The history of computing from ENIAC until the mid-1970s was: High prices, slow progress. Computers were the domain of Big Government and Big Business. They were widely disdained as tools of bureaucracy, and the punch cards they used for “batch processing” became the visual symbol perhaps commonly most associated with the folding, spindling and mutilating of the individual.
Out on the fringes, though — out in that anarchic no-man’s land of geekdom — interesting things were going on. The history is too convoluted to get into here (if you’re interested, I highly recommend Steven Levy’s book Hackers), but by the late 60s and early 70s, kids and hobbyists were turning the computer into something that Big Government and Big Business not only couldn’t imagine, but couldn’t imagine a use for.
In a suburban California garage in 1976, two hobbyists created a machine far more powerful than ENIAC — without a dime of government money or a dollop of government supervision — and sold it at retail for $666.66 (about $2500 in 2009 dollars). When Steve Wozniak presented the Apple I computer to his “day job” employers at Hewlett Packard, they weren’t interested. When the existence of the “personal computer” was brought to the attention of IBM executives, they couldn’t see a market for it.
Government, at great expense and in plodding fashion, built a room-size machine to calculate artillery firing tables. Unfettered (by disposition on their part and by accident on government’s part) individuals like Steve Wozniak and Steve Jobs, following their dreams, created a desktop machine to do, well, pretty much anything its users could think of doing. They also created a new industry which now employs millions (many of them at the bureaucratic dinosaur companies which laughed at the “personal computer” until it visibly became no laughing matter) … and, in effect ushered in a new era of history without using violence to do so.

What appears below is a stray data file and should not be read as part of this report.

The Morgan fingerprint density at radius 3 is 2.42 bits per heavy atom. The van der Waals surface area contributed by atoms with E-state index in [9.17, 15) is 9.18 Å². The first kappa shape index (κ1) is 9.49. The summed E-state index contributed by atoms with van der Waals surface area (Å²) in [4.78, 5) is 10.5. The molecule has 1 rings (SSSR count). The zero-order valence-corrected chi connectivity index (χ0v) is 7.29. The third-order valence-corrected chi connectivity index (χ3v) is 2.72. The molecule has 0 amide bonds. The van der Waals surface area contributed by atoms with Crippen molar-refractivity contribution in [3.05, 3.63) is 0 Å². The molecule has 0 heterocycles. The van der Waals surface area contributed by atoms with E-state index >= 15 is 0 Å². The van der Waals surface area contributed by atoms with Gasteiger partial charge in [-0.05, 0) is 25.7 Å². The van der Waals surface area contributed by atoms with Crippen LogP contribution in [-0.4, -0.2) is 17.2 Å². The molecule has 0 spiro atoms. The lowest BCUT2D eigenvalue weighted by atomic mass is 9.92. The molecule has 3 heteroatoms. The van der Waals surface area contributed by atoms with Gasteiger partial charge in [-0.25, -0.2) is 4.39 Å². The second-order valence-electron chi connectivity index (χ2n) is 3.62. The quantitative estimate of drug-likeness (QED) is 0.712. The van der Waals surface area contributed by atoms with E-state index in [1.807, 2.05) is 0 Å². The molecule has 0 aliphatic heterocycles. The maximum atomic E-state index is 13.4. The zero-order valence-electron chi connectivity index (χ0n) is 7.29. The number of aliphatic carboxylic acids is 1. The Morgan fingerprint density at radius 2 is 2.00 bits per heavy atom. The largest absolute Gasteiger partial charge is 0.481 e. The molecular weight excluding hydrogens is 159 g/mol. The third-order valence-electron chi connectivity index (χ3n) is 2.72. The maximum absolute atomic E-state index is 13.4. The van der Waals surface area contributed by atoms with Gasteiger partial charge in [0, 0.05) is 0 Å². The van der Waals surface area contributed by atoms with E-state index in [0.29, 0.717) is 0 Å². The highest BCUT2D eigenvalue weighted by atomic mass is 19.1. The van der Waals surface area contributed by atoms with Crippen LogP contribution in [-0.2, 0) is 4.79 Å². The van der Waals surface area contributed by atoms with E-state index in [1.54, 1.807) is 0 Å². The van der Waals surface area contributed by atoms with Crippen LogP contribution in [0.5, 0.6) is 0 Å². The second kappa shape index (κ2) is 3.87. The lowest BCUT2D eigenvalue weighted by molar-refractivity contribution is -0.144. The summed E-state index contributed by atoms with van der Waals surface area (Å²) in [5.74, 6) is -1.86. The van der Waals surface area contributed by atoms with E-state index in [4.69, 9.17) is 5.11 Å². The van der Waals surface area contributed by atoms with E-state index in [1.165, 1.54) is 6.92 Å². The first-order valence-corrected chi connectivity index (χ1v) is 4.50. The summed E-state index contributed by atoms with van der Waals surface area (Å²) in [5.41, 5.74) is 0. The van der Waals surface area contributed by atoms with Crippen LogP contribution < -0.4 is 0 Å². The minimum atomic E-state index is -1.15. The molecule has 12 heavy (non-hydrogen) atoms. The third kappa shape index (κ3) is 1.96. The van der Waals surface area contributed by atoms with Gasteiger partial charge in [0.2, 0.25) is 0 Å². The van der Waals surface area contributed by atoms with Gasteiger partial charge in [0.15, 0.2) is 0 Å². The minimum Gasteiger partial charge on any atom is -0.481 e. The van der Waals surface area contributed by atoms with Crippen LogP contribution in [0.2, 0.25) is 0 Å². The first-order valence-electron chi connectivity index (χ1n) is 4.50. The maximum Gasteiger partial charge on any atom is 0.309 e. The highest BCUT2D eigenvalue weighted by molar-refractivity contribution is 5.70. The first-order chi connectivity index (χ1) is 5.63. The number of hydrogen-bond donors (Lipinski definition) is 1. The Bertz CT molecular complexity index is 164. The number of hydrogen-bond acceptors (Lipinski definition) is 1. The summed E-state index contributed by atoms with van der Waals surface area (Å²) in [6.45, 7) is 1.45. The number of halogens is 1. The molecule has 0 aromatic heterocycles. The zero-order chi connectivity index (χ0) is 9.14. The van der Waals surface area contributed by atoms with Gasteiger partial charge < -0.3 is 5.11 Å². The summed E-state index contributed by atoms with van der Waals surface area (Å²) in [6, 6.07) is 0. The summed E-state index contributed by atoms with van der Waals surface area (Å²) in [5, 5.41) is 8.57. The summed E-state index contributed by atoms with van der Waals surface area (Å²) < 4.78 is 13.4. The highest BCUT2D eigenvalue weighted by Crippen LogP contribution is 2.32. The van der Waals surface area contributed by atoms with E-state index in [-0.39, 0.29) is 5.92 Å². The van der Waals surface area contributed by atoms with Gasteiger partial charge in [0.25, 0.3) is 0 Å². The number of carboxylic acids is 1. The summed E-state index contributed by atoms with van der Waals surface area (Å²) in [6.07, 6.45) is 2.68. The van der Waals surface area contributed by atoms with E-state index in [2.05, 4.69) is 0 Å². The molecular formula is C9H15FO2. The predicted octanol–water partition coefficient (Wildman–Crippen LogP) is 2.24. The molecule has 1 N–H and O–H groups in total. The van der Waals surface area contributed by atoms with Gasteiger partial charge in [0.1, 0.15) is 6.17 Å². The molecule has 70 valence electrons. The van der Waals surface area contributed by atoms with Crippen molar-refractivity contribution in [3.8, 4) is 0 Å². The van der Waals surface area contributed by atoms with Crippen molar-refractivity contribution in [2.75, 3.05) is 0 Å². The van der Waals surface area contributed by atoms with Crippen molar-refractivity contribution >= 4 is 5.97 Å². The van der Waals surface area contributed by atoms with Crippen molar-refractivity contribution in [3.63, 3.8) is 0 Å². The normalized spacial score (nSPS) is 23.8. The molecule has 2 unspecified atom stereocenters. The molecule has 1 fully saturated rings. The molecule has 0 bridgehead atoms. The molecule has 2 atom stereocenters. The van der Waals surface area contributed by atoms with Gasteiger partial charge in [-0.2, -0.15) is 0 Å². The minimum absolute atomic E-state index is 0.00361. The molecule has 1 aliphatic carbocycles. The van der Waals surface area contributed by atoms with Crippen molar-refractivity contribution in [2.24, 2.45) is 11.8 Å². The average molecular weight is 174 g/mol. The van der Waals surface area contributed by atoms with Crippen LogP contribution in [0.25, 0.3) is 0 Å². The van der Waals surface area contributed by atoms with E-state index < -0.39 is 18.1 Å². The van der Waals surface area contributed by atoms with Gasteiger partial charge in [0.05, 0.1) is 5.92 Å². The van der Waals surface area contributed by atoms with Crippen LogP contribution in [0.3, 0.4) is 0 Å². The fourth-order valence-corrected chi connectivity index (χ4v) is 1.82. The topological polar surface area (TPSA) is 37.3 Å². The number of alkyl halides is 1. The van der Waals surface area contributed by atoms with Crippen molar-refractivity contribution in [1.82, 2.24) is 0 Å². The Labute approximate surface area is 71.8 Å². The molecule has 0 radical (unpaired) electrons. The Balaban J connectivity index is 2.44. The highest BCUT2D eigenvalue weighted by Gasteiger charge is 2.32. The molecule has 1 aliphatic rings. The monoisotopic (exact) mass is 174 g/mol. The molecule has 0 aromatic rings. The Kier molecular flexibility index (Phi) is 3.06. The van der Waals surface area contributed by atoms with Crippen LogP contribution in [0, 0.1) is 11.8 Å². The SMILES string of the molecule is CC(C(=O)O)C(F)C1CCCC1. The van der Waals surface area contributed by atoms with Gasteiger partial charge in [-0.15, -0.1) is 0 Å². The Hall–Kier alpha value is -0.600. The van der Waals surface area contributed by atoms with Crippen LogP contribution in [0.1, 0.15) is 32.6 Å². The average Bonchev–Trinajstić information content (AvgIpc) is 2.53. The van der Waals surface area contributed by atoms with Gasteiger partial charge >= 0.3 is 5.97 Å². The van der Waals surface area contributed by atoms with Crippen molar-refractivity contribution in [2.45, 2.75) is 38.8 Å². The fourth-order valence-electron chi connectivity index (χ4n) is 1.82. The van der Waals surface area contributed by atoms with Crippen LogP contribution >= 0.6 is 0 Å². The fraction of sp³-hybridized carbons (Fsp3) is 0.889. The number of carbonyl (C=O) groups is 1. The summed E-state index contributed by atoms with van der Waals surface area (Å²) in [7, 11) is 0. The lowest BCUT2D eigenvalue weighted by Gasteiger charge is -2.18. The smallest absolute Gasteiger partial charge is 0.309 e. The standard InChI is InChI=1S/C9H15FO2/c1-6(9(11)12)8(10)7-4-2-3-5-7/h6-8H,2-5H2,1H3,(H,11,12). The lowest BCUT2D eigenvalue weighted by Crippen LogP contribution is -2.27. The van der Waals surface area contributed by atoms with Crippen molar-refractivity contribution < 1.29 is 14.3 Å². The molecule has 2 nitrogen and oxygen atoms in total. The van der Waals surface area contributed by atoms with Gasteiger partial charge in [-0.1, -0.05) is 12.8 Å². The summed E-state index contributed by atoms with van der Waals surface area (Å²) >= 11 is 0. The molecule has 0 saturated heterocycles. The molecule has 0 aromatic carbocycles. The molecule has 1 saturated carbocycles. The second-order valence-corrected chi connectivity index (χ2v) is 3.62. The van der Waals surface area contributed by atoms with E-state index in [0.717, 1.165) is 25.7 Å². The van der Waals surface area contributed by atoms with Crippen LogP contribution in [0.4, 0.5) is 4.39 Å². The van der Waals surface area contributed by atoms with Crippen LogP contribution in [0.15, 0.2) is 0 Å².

All of which may seem a rather convoluted argument for anarchy, until you consider three propositions which I believe it speaks to:
First, government’s vision is narrow. When it innovates, as it occasionally does, it does so for its own extremely narrow purposes, at the expense of others who may or may not be willing to bear that expense.
Secondly, the aggregate vision of free individuals is broad. They innovate continuously, for a variety of self-chosen purposes, and when they do so it is to the benefit of others who willingly bear the expense of purchasing their products and services.
Third, government innovation and individual innovation demand the same resources. The money government takes from you to buy itself the latest descendant of ENIAC is money you can’t spend to buy yourself the latest descendant of Apple I.
Government inhibits useful innovation by doing a poor job itself, and by confiscating resources which others would make better use of. If your goal is progress, dump the state.
Translations for this article:
- Spanish, Anarquía e innovación: el caso Apple.